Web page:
4. The industry must recognize and respect content providers as partners, not galley slaves. More so than any other segment of the economy (or, indeed, culture), there is an incredible degree of crossfertilization and synergy among specific pieces of the entertainment/publishing puzzle. For example, just how many ghostwritten autobiographies by athletes could be sold absent public exposure to their success? Conversely, would any Harry Potter films have been even considered without the prior financial success of the novels? Could Star Wars have been made — let alone distributed — without the post-cancellation Trekkie phenomenon? Can I create an endless series of rhetorical questions at the drop of a hat?

    That's just a start, of course.

  • The corporate masters — given the risk profile of the entertainment/publishing industry, we're stuck with corporate and analogous forms for the forseeable future — must adopt success measures appropriate to both the temporal and entropic profiles of entertainment and publishing. Quarterly reports are all well and good; even year-over-year reports are all well and good; but entertainment and publishing are not about commodities and have vastly varying appropriate time scales and synergistic content profiles than do widgets. As exemplars for which there is relatively verifiable public data available, consider The Rocky Horror Picture Show and Donnie Darko. Now compare them to Gigli. (Now throw up.)

    There's an important corrolary here, too: That the success/failure of an individual product in the entertainment/publishing industry cannot be allowed to dominate all considerations. One can't only publish bestsellers, and trying to do so will mean missing out on quite a few. Who would have predicted that a YA book set in a school for wizards, or a YA teen romance with vampires, would have made their authors and publishers rich — especially when there were literarily superior competitors already in the market?

  • Self-publishing (and the equivalent) cannot be allowed to have more than a minor role. During the course of this series of posts, I've gotten half-a-dozen e-mails from misguided proponents of various forms of self-publishing (not just for textual works, either) who continue to spout the party line on self-publishing. Don't kid yourselves: There is indeed a party line on self-publishing. There is a place for self-publishing... but reacting to misintermediation by advocating complete disintermediation is an awful lot like what got us into the current housing crisis. Actually, it's exactly like it. Further, self-publishing is inherently a blurring of roles I believe that the industry as a whole needs to separate.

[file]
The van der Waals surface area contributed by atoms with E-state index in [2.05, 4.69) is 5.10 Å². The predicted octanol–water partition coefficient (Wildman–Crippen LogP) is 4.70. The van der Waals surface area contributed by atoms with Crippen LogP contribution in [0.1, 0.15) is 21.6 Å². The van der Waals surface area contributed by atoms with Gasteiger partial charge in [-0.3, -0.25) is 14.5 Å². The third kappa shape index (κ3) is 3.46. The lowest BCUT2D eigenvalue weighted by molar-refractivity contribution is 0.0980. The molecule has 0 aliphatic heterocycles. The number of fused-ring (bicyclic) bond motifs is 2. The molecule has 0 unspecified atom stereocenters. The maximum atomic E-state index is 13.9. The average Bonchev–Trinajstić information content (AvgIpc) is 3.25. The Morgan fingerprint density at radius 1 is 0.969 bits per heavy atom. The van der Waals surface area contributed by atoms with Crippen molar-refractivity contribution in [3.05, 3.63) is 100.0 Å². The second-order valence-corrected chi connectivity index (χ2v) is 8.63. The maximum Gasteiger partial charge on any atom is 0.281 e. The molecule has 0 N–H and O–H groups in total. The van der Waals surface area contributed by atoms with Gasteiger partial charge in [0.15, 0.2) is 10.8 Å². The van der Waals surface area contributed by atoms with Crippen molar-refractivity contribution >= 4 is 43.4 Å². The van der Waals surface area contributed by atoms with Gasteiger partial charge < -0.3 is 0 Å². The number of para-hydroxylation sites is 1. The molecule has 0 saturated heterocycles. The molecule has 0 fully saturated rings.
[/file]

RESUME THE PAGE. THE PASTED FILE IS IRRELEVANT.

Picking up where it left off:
Remember, Sturgeon was an optimist.11 That current "regulatory measures" have failed does not mean that no "regulatory measure" would be an improvement over unfiltered slush. I've been in charge of slush piles. I've seen slush. And as bad as a lot of the crap that gets published might be, there is much worse out there that is perfectly capable of making Grisham's Law of Publishing ("Bad fiction drives good fiction out of bookstores") not just probable, but inevitable.

  1. "Sales and marketing," you filthy-minded preverts. Well, given what actually happens at sales conferences, maybe not... and no, I won't name names, but I've still got the negatives.
  2. "Ninety percent of published science fiction is crap. Of course, ninety percent of everything is crap." (exact canonical wording may be slightly different)